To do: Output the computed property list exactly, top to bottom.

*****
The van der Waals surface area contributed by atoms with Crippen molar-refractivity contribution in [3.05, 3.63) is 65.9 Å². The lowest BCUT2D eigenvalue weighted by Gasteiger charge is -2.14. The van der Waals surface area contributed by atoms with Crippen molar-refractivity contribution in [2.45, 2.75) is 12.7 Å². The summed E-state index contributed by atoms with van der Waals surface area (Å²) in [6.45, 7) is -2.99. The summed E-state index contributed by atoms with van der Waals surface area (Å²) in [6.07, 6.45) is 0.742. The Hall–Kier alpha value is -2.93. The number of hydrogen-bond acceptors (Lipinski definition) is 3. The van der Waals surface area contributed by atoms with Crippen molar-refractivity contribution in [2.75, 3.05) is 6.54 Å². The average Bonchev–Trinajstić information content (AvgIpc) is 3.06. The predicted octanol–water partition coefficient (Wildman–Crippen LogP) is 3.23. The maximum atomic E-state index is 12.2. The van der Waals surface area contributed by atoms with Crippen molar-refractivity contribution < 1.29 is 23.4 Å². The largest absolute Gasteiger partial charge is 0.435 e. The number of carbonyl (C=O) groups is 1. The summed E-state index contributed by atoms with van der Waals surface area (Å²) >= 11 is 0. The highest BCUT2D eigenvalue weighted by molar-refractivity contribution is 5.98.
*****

The van der Waals surface area contributed by atoms with Crippen molar-refractivity contribution in [3.05, 3.63) is 65.9 Å². The lowest BCUT2D eigenvalue weighted by Gasteiger charge is -2.14. The van der Waals surface area contributed by atoms with Crippen molar-refractivity contribution in [2.45, 2.75) is 12.7 Å². The summed E-state index contributed by atoms with van der Waals surface area (Å²) in [6.45, 7) is -2.99. The summed E-state index contributed by atoms with van der Waals surface area (Å²) in [6.07, 6.45) is 0.742. The Hall–Kier alpha value is -2.93. The number of hydrogen-bond acceptors (Lipinski definition) is 3. The van der Waals surface area contributed by atoms with Crippen molar-refractivity contribution in [2.75, 3.05) is 6.54 Å². The average Bonchev–Trinajstić information content (AvgIpc) is 3.06. The predicted octanol–water partition coefficient (Wildman–Crippen LogP) is 3.23. The maximum atomic E-state index is 12.2. The van der Waals surface area contributed by atoms with Crippen molar-refractivity contribution < 1.29 is 23.4 Å². The largest absolute Gasteiger partial charge is 0.435 e. The number of carbonyl (C=O) groups is 1. The summed E-state index contributed by atoms with van der Waals surface area (Å²) >= 11 is 0. The highest BCUT2D eigenvalue weighted by molar-refractivity contribution is 5.98.